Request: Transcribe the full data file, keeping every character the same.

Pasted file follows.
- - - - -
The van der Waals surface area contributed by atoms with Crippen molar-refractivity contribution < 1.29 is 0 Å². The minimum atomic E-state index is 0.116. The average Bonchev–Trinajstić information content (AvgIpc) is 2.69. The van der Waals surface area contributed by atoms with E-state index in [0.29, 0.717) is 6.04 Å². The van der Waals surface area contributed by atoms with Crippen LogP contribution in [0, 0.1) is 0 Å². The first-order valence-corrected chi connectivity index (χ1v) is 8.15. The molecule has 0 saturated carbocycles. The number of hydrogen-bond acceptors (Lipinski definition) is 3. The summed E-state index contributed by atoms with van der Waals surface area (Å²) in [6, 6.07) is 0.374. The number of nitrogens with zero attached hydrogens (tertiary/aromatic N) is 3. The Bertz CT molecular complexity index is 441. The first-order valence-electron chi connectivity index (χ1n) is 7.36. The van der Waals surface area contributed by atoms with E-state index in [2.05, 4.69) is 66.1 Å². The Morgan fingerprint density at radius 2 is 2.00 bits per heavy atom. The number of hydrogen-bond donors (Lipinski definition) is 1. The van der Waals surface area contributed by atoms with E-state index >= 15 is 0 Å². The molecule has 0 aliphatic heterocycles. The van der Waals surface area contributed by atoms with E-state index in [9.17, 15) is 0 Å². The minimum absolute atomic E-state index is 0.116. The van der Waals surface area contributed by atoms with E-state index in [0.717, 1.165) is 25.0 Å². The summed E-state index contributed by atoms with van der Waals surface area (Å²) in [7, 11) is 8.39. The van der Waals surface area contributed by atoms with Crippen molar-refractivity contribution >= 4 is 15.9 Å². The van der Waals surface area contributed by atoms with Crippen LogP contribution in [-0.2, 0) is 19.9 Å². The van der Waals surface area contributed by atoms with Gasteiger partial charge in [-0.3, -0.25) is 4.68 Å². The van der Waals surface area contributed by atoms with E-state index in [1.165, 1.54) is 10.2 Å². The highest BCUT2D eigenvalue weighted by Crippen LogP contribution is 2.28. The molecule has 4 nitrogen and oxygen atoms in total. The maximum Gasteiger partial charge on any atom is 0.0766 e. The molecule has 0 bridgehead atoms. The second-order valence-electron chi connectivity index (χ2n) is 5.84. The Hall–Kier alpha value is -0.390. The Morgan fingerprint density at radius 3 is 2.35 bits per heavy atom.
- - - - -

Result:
The van der Waals surface area contributed by atoms with Crippen molar-refractivity contribution < 1.29 is 0 Å². The minimum atomic E-state index is 0.116. The average Bonchev–Trinajstić information content (AvgIpc) is 2.69. The van der Waals surface area contributed by atoms with E-state index in [0.29, 0.717) is 6.04 Å². The van der Waals surface area contributed by atoms with Crippen LogP contribution in [0, 0.1) is 0 Å². The first-order valence-corrected chi connectivity index (χ1v) is 8.15. The molecule has 0 saturated carbocycles. The number of hydrogen-bond acceptors (Lipinski definition) is 3. The summed E-state index contributed by atoms with van der Waals surface area (Å²) in [6, 6.07) is 0.374. The number of nitrogens with zero attached hydrogens (tertiary/aromatic N) is 3. The Bertz CT molecular complexity index is 441. The first-order valence-electron chi connectivity index (χ1n) is 7.36. The van der Waals surface area contributed by atoms with E-state index in [2.05, 4.69) is 66.1 Å². The Morgan fingerprint density at radius 2 is 2.00 bits per heavy atom. The number of hydrogen-bond donors (Lipinski definition) is 1. The van der Waals surface area contributed by atoms with E-state index >= 15 is 0 Å². The molecule has 0 aliphatic heterocycles. The van der Waals surface area contributed by atoms with E-state index in [9.17, 15) is 0 Å². The minimum absolute atomic E-state index is 0.116. The van der Waals surface area contributed by atoms with E-state index in [0.717, 1.165) is 25.0 Å². The summed E-state index contributed by atoms with van der Waals surface area (Å²) in [7, 11) is 8.39. The van der Waals surface area contributed by atoms with Crippen molar-refractivity contribution >= 4 is 15.9 Å². The van der Waals surface area contributed by atoms with Crippen LogP contribution in [-0.2, 0) is 19.9 Å². The van der Waals surface area contributed by atoms with Gasteiger partial charge in [-0.3, -0.25) is 4.68 Å². The van der Waals surface area contributed by atoms with E-state index in [1.165, 1.54) is 10.2 Å². The highest BCUT2D eigenvalue weighted by Crippen LogP contribution is 2.28. The molecule has 4 nitrogen and oxygen atoms in total. The maximum Gasteiger partial charge on any atom is 0.0766 e. The molecule has 0 bridgehead atoms. The second-order valence-electron chi connectivity index (χ2n) is 5.84. The Hall–Kier alpha value is -0.390. The Morgan fingerprint density at radius 3 is 2.35 bits per heavy atom.